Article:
Rashmi
(RS wrote:

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Since the wires are concealed, he's going to have to open up the wall at some point -- which means repairing it after he's done. His quote seems a bit steep to me, though, even accounting for that. I wonder if he considered running the new cable up from the breaker panel to the attic over the garage (assuming you *have* an attic up there!), and from there back down to wherever you want the outlet. That should be less expensive, even though it takes more wire, because there won't be nearly as much labor in opening up walls and repairing afterward.

In most cities, it's the contractor's responsibility to get the permit, not the homeowner's.
--
Regards,
Doug Miller (alphageek at milmac dot com)
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Finding the keyboard operational Doug Miller entered:

I am used to contractors charging for their time if they get the permit but they doen't charge it the homeowner gets it. What worries me if I get my ow permit is that I do it wrong, I would be the responsible party. Bob
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RS wrote:

Jeepers, a 3.5 HP motor for a one person treadmill?
Hard to believe, but that's what they claim:
http://www.soletreadmills.com/details.php?name 5
I bet that's the same "peak starting" horsepower "BS" claimed for many cheap air compressors and some vacuum cleaners too.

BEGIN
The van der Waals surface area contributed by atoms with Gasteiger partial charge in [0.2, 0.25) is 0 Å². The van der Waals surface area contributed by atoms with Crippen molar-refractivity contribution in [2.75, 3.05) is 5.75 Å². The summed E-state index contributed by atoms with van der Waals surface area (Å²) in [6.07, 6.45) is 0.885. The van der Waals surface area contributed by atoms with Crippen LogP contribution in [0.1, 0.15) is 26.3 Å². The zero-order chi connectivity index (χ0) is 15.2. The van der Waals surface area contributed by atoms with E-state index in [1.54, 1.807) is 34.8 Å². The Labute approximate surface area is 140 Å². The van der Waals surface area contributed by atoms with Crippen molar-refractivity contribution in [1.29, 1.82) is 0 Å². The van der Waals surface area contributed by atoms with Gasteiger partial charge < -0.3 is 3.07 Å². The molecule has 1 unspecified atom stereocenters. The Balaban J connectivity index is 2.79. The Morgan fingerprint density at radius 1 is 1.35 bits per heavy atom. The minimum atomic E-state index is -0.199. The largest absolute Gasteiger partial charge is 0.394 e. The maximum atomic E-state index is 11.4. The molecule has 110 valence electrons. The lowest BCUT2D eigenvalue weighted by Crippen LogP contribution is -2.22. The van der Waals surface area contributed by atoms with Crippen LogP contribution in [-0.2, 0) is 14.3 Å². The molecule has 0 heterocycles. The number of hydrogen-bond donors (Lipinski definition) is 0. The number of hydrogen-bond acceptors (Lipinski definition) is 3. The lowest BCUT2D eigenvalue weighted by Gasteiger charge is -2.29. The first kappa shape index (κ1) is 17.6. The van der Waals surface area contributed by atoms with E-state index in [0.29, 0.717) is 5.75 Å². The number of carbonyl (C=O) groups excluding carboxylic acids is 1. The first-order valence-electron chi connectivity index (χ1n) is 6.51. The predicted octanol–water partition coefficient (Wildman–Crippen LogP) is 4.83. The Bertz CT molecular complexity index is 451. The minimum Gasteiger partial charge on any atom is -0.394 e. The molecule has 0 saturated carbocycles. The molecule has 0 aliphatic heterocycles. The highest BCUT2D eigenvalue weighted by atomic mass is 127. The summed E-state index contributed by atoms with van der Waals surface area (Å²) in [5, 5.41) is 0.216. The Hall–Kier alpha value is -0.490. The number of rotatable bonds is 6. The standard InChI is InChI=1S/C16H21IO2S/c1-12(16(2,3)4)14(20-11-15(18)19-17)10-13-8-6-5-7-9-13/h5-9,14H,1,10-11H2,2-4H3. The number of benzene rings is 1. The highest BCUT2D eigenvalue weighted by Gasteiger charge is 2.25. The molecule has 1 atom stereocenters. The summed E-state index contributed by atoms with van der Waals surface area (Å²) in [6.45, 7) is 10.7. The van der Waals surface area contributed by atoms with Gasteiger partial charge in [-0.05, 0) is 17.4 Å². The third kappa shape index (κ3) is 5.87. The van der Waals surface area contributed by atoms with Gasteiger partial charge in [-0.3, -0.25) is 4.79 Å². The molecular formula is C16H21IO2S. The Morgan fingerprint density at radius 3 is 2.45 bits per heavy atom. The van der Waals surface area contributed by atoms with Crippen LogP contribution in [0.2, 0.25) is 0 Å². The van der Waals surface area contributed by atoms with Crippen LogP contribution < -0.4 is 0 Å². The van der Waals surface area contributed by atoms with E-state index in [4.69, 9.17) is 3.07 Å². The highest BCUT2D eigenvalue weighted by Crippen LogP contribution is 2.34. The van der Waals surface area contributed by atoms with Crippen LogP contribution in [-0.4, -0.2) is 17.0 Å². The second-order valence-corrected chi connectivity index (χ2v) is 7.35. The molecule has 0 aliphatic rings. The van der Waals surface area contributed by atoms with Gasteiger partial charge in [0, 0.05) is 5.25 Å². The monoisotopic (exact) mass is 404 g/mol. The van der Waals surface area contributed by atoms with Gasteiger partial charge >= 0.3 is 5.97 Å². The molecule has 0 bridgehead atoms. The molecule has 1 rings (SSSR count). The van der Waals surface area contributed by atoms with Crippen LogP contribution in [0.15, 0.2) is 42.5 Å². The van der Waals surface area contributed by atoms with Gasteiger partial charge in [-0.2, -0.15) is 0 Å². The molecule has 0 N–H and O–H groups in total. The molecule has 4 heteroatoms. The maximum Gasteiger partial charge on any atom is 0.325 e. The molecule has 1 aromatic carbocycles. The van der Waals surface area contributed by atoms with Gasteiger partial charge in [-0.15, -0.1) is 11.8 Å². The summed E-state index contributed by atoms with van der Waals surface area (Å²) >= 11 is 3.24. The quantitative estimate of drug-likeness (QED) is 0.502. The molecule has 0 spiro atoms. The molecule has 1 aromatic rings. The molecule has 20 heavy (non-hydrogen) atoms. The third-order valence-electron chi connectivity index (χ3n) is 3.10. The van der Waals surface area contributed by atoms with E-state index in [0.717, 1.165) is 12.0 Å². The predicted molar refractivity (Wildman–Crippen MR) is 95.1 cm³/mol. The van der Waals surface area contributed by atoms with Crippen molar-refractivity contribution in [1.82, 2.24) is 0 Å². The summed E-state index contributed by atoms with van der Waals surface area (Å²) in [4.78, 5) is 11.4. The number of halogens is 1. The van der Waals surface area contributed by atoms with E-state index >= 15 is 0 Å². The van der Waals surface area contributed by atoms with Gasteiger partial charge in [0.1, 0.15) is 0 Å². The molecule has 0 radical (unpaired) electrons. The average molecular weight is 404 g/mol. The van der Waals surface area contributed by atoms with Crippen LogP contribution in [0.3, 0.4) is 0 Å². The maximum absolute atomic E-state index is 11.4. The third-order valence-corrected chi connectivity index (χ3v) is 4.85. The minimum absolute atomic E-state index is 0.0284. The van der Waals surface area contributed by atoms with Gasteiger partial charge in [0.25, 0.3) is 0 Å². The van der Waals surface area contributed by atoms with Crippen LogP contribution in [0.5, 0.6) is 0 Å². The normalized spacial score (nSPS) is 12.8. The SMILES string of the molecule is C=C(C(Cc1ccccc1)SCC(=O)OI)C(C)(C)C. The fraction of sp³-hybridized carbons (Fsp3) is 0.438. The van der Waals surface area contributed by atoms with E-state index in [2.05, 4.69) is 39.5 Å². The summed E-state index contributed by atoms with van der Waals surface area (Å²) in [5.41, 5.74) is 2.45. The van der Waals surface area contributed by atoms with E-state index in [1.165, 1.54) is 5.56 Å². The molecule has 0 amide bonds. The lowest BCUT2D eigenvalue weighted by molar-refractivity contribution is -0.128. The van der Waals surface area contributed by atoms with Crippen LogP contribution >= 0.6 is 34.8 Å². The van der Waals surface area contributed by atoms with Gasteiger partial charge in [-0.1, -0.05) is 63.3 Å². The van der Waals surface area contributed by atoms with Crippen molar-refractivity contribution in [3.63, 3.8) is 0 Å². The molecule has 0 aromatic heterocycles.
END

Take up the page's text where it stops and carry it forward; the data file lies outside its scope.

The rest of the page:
3.5 HP is 2611 watts (at 100% efficiency no less). You can't take that much continuously from a 20 amp 120 volt circuit without popping the breaker.
Before you spend money on new wiring I'd suggest you find someone with an ac ammeter, plug the treadmill into your present 15 amp circuit, and have them measure the actual current it's drawing when during typical usage. At worst you'll pop the breaker if my assumption about that horsepower "hype" is incorrect.
You might just be pleasantly suprised to find out it never draws enough current to overload a 15 amp circuit.
If it does, then spend the money on new wiring.
HTH,
Jeff
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Jeffry Wisnia
(W1BSV + Brass Rat \'57 EE)
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Jeff Wisnia wrote:

What the OP needs to do is look at the ampere rating, not the HP rating of the motor. You are probably right about them using peak horsepower. My 5hp compressor works fine on 15 amps even on a 50 foot extension cord.
An actual 3.5 HP motor would require a 30 amp circuit.
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RS wrote:

I gotta tell ya, at first I thought you were being raked over the coals by that contractor, but after viewing the website for Seattle's Building Dept.: